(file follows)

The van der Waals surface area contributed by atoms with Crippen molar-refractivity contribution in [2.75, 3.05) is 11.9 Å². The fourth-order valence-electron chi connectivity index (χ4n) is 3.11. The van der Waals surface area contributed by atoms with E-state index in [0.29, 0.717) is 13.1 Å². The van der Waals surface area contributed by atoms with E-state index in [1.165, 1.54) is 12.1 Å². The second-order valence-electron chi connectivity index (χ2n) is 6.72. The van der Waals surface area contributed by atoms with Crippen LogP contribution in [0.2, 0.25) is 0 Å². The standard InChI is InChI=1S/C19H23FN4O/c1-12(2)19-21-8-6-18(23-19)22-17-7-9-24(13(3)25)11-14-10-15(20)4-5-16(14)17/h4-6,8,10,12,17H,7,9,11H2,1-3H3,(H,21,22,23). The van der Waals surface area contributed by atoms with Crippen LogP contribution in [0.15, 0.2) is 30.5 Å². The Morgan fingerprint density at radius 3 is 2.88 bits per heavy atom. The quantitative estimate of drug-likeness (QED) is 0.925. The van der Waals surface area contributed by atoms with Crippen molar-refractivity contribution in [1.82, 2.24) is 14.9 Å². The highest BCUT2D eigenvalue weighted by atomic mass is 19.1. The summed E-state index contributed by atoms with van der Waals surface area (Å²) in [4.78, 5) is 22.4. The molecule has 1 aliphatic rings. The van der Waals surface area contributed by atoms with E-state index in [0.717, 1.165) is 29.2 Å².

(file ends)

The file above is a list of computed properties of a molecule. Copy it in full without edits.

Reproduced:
The van der Waals surface area contributed by atoms with Crippen molar-refractivity contribution in [2.75, 3.05) is 11.9 Å². The fourth-order valence-electron chi connectivity index (χ4n) is 3.11. The van der Waals surface area contributed by atoms with E-state index in [0.29, 0.717) is 13.1 Å². The van der Waals surface area contributed by atoms with E-state index in [1.165, 1.54) is 12.1 Å². The second-order valence-electron chi connectivity index (χ2n) is 6.72. The van der Waals surface area contributed by atoms with Crippen LogP contribution in [0.2, 0.25) is 0 Å². The standard InChI is InChI=1S/C19H23FN4O/c1-12(2)19-21-8-6-18(23-19)22-17-7-9-24(13(3)25)11-14-10-15(20)4-5-16(14)17/h4-6,8,10,12,17H,7,9,11H2,1-3H3,(H,21,22,23). The van der Waals surface area contributed by atoms with Crippen LogP contribution in [0.15, 0.2) is 30.5 Å². The Morgan fingerprint density at radius 3 is 2.88 bits per heavy atom. The quantitative estimate of drug-likeness (QED) is 0.925. The van der Waals surface area contributed by atoms with Crippen molar-refractivity contribution in [1.82, 2.24) is 14.9 Å². The highest BCUT2D eigenvalue weighted by atomic mass is 19.1. The summed E-state index contributed by atoms with van der Waals surface area (Å²) in [4.78, 5) is 22.4. The molecule has 1 aliphatic rings. The van der Waals surface area contributed by atoms with E-state index in [0.717, 1.165) is 29.2 Å².